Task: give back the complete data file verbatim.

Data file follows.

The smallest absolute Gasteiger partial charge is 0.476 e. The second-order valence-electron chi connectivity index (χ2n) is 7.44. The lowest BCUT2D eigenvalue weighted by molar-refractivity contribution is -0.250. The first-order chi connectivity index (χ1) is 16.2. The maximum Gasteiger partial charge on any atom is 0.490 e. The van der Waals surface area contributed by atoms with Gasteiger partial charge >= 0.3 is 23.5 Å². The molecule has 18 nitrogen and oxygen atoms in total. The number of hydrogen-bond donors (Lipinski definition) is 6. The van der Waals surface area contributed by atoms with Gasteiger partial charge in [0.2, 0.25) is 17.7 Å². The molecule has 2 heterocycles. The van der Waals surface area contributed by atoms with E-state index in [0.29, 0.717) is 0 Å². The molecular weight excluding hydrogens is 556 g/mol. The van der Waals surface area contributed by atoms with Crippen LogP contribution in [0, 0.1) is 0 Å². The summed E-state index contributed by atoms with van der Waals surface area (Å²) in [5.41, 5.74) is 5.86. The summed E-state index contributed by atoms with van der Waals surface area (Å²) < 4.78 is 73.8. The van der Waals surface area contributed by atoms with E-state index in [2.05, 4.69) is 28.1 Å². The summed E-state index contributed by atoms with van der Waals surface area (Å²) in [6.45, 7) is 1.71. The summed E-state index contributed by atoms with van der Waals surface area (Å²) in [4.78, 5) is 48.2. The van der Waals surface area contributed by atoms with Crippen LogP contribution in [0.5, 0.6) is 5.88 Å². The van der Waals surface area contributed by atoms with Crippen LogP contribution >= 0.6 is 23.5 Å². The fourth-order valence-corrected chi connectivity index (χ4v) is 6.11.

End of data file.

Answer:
The smallest absolute Gasteiger partial charge is 0.476 e. The second-order valence-electron chi connectivity index (χ2n) is 7.44. The lowest BCUT2D eigenvalue weighted by molar-refractivity contribution is -0.250. The first-order chi connectivity index (χ1) is 16.2. The maximum Gasteiger partial charge on any atom is 0.490 e. The van der Waals surface area contributed by atoms with Gasteiger partial charge >= 0.3 is 23.5 Å². The molecule has 18 nitrogen and oxygen atoms in total. The number of hydrogen-bond donors (Lipinski definition) is 6. The van der Waals surface area contributed by atoms with Gasteiger partial charge in [0.2, 0.25) is 17.7 Å². The molecule has 2 heterocycles. The van der Waals surface area contributed by atoms with E-state index in [0.29, 0.717) is 0 Å². The molecular weight excluding hydrogens is 556 g/mol. The van der Waals surface area contributed by atoms with Crippen LogP contribution in [0, 0.1) is 0 Å². The summed E-state index contributed by atoms with van der Waals surface area (Å²) in [5.41, 5.74) is 5.86. The summed E-state index contributed by atoms with van der Waals surface area (Å²) < 4.78 is 73.8. The van der Waals surface area contributed by atoms with E-state index in [2.05, 4.69) is 28.1 Å². The summed E-state index contributed by atoms with van der Waals surface area (Å²) in [6.45, 7) is 1.71. The summed E-state index contributed by atoms with van der Waals surface area (Å²) in [4.78, 5) is 48.2. The van der Waals surface area contributed by atoms with Crippen LogP contribution in [0.5, 0.6) is 5.88 Å². The van der Waals surface area contributed by atoms with Crippen LogP contribution >= 0.6 is 23.5 Å². The fourth-order valence-corrected chi connectivity index (χ4v) is 6.11.